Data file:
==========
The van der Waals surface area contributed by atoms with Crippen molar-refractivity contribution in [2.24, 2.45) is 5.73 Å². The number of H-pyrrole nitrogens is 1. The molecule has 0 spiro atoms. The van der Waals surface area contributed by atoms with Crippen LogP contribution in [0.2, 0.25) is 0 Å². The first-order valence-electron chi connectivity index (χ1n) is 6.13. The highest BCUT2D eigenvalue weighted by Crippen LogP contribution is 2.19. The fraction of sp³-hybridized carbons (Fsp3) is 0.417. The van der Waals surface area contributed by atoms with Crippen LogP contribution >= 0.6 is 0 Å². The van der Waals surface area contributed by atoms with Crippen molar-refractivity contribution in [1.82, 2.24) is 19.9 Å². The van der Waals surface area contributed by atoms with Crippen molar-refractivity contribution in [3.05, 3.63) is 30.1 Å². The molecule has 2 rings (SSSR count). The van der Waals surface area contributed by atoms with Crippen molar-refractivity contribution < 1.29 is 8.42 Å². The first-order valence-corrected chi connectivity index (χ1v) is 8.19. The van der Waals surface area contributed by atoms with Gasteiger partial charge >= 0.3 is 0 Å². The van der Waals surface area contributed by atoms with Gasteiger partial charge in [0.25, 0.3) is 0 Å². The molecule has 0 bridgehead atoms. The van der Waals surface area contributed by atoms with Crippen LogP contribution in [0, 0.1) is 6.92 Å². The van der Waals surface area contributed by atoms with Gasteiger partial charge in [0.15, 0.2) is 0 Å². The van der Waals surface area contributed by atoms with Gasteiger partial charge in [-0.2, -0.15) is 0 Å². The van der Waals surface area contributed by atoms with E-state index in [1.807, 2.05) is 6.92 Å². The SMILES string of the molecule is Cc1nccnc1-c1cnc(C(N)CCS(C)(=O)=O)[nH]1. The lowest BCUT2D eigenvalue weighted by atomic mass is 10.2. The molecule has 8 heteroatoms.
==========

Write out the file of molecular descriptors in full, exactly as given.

The van der Waals surface area contributed by atoms with Crippen molar-refractivity contribution in [2.24, 2.45) is 5.73 Å². The number of H-pyrrole nitrogens is 1. The molecule has 0 spiro atoms. The van der Waals surface area contributed by atoms with Crippen LogP contribution in [0.2, 0.25) is 0 Å². The first-order valence-electron chi connectivity index (χ1n) is 6.13. The highest BCUT2D eigenvalue weighted by Crippen LogP contribution is 2.19. The fraction of sp³-hybridized carbons (Fsp3) is 0.417. The van der Waals surface area contributed by atoms with Crippen LogP contribution >= 0.6 is 0 Å². The van der Waals surface area contributed by atoms with Crippen molar-refractivity contribution in [1.82, 2.24) is 19.9 Å². The van der Waals surface area contributed by atoms with Crippen molar-refractivity contribution in [3.05, 3.63) is 30.1 Å². The molecule has 2 rings (SSSR count). The van der Waals surface area contributed by atoms with Crippen molar-refractivity contribution < 1.29 is 8.42 Å². The first-order valence-corrected chi connectivity index (χ1v) is 8.19. The van der Waals surface area contributed by atoms with Gasteiger partial charge >= 0.3 is 0 Å². The van der Waals surface area contributed by atoms with Gasteiger partial charge in [0.25, 0.3) is 0 Å². The molecule has 0 bridgehead atoms. The van der Waals surface area contributed by atoms with Crippen LogP contribution in [0, 0.1) is 6.92 Å². The van der Waals surface area contributed by atoms with Gasteiger partial charge in [0.15, 0.2) is 0 Å². The van der Waals surface area contributed by atoms with Gasteiger partial charge in [-0.2, -0.15) is 0 Å². The van der Waals surface area contributed by atoms with E-state index in [1.807, 2.05) is 6.92 Å². The SMILES string of the molecule is Cc1nccnc1-c1cnc(C(N)CCS(C)(=O)=O)[nH]1. The lowest BCUT2D eigenvalue weighted by atomic mass is 10.2. The molecule has 8 heteroatoms.